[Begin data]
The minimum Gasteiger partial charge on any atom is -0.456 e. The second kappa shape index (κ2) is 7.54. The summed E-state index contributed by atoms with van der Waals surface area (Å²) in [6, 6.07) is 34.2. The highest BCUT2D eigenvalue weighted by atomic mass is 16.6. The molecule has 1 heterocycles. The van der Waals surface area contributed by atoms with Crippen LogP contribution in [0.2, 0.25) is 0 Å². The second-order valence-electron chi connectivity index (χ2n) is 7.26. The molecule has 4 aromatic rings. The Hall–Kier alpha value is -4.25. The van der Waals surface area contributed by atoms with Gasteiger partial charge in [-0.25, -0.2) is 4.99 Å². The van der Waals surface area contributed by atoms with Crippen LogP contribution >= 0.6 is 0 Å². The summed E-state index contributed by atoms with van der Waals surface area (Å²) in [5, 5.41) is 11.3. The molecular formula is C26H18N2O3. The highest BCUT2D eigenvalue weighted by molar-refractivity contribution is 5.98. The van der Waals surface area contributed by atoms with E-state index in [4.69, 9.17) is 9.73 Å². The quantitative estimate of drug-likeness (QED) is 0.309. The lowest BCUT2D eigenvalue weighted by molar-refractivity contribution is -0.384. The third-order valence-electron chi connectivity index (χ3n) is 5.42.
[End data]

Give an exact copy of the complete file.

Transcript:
The minimum Gasteiger partial charge on any atom is -0.456 e. The second kappa shape index (κ2) is 7.54. The summed E-state index contributed by atoms with van der Waals surface area (Å²) in [6, 6.07) is 34.2. The highest BCUT2D eigenvalue weighted by atomic mass is 16.6. The molecule has 1 heterocycles. The van der Waals surface area contributed by atoms with Crippen LogP contribution in [0.2, 0.25) is 0 Å². The second-order valence-electron chi connectivity index (χ2n) is 7.26. The molecule has 4 aromatic rings. The Hall–Kier alpha value is -4.25. The van der Waals surface area contributed by atoms with Gasteiger partial charge in [-0.25, -0.2) is 4.99 Å². The van der Waals surface area contributed by atoms with Crippen LogP contribution >= 0.6 is 0 Å². The summed E-state index contributed by atoms with van der Waals surface area (Å²) in [5, 5.41) is 11.3. The molecular formula is C26H18N2O3. The highest BCUT2D eigenvalue weighted by molar-refractivity contribution is 5.98. The van der Waals surface area contributed by atoms with E-state index in [4.69, 9.17) is 9.73 Å². The quantitative estimate of drug-likeness (QED) is 0.309. The lowest BCUT2D eigenvalue weighted by molar-refractivity contribution is -0.384. The third-order valence-electron chi connectivity index (χ3n) is 5.42.